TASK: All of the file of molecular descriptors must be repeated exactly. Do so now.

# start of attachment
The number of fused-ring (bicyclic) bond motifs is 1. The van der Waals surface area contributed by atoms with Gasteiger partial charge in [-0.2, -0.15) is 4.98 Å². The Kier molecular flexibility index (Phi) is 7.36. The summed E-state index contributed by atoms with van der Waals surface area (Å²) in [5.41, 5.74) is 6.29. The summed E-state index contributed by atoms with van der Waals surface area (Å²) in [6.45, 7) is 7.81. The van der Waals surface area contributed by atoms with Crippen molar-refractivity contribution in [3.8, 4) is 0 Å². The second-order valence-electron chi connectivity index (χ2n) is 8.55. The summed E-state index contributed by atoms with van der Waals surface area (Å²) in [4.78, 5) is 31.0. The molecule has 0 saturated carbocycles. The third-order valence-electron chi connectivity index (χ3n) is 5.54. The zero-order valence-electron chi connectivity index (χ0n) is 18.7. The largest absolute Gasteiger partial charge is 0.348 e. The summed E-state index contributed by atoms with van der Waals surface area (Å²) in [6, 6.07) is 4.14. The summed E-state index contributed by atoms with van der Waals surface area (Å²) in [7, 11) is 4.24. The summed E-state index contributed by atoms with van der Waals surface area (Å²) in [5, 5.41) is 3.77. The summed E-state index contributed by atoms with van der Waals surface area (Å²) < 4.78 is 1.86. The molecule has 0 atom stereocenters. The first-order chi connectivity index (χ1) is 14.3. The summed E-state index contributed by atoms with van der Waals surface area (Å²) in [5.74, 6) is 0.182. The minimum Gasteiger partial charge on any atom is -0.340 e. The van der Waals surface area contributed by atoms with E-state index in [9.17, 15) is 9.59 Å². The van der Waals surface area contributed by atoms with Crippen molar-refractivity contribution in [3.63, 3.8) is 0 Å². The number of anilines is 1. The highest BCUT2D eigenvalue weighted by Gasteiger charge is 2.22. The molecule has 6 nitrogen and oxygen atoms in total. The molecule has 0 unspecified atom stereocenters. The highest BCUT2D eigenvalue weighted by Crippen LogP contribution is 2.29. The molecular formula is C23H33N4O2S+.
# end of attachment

The number of fused-ring (bicyclic) bond motifs is 1. The van der Waals surface area contributed by atoms with Gasteiger partial charge in [-0.2, -0.15) is 4.98 Å². The Kier molecular flexibility index (Phi) is 7.36. The summed E-state index contributed by atoms with van der Waals surface area (Å²) in [5.41, 5.74) is 6.29. The summed E-state index contributed by atoms with van der Waals surface area (Å²) in [6.45, 7) is 7.81. The van der Waals surface area contributed by atoms with Crippen molar-refractivity contribution in [3.8, 4) is 0 Å². The second-order valence-electron chi connectivity index (χ2n) is 8.55. The summed E-state index contributed by atoms with van der Waals surface area (Å²) in [4.78, 5) is 31.0. The molecule has 0 saturated carbocycles. The third-order valence-electron chi connectivity index (χ3n) is 5.54. The zero-order valence-electron chi connectivity index (χ0n) is 18.7. The largest absolute Gasteiger partial charge is 0.348 e. The summed E-state index contributed by atoms with van der Waals surface area (Å²) in [6, 6.07) is 4.14. The summed E-state index contributed by atoms with van der Waals surface area (Å²) in [7, 11) is 4.24. The summed E-state index contributed by atoms with van der Waals surface area (Å²) in [5, 5.41) is 3.77. The summed E-state index contributed by atoms with van der Waals surface area (Å²) < 4.78 is 1.86. The molecule has 0 atom stereocenters. The first-order chi connectivity index (χ1) is 14.3. The summed E-state index contributed by atoms with van der Waals surface area (Å²) in [5.74, 6) is 0.182. The minimum Gasteiger partial charge on any atom is -0.340 e. The van der Waals surface area contributed by atoms with E-state index in [9.17, 15) is 9.59 Å². The van der Waals surface area contributed by atoms with Crippen molar-refractivity contribution in [3.63, 3.8) is 0 Å². The number of anilines is 1. The highest BCUT2D eigenvalue weighted by Gasteiger charge is 2.22. The molecule has 6 nitrogen and oxygen atoms in total. The molecule has 0 unspecified atom stereocenters. The highest BCUT2D eigenvalue weighted by Crippen LogP contribution is 2.29. The molecular formula is C23H33N4O2S+.